9. Allocate $15m through a targeted call for proposals through the Medical Research Future Fund (MRFF) to reduce harm associated from medicines for older Australians.
  10. Develop a standard comprehensive set of safety and quality use of medicine indicators for aged care facilities, and require facilities to regularly report outcomes against these measures.

The PSA’s full report can be accessed here.

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1 Comment

  1. Karalyn Huxhagen

    I welcome all of the initaives listed above BUT right now in all ACFs we are confronted by auditors with no clinical practice background with red pens and a tick sheet of everything that they see wrong in medication management. The agency auditors are following a script and have no knowldge that allows deviation. They are offering no feedback as to how the ACF should address the issues raised, Their non stop monolgue is ‘we are auditors and we offer no learning opportunities’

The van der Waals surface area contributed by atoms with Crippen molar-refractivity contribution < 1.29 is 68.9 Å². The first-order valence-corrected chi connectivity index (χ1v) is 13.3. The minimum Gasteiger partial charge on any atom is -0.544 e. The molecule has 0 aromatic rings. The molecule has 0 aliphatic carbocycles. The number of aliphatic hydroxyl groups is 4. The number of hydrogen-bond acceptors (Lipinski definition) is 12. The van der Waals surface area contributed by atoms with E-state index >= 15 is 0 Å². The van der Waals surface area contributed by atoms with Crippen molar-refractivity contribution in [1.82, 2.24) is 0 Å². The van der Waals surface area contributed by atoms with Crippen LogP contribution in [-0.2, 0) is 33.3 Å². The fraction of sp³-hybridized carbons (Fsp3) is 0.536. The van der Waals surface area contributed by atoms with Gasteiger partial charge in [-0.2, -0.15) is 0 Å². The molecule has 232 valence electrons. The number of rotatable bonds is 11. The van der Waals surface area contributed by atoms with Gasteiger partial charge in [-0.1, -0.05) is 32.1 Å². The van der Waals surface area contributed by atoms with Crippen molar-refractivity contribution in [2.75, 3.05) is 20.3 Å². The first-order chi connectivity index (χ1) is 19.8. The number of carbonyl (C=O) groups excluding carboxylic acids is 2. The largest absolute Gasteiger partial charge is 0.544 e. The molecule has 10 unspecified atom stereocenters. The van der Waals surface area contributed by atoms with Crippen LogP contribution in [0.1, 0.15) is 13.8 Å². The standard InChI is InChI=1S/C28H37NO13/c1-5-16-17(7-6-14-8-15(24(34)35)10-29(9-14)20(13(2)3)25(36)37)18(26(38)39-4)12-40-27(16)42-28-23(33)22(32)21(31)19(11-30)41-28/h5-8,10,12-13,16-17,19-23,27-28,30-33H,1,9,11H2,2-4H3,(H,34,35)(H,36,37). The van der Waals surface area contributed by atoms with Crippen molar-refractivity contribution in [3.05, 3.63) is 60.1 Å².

I and all other QUM and RMMR pcists need support RIGHT NOW as the aged care standards agency have let these auditors out and about with rigid guidelines while the agency itself has provided very little support to the ACFs or the QUM pcists. Links on their website go to ‘page no longer availble’; signing up to receive their regular bulletins gets you nothing.
    we need some guidance and assistance as antipsychotic lists now contain everything from Melatonon to Promethazine.
    we are in desperate need of more support than the few documents on the NPS website.

    How you can enact legislation but offer no teachings, templates or guides is beyond comprehension!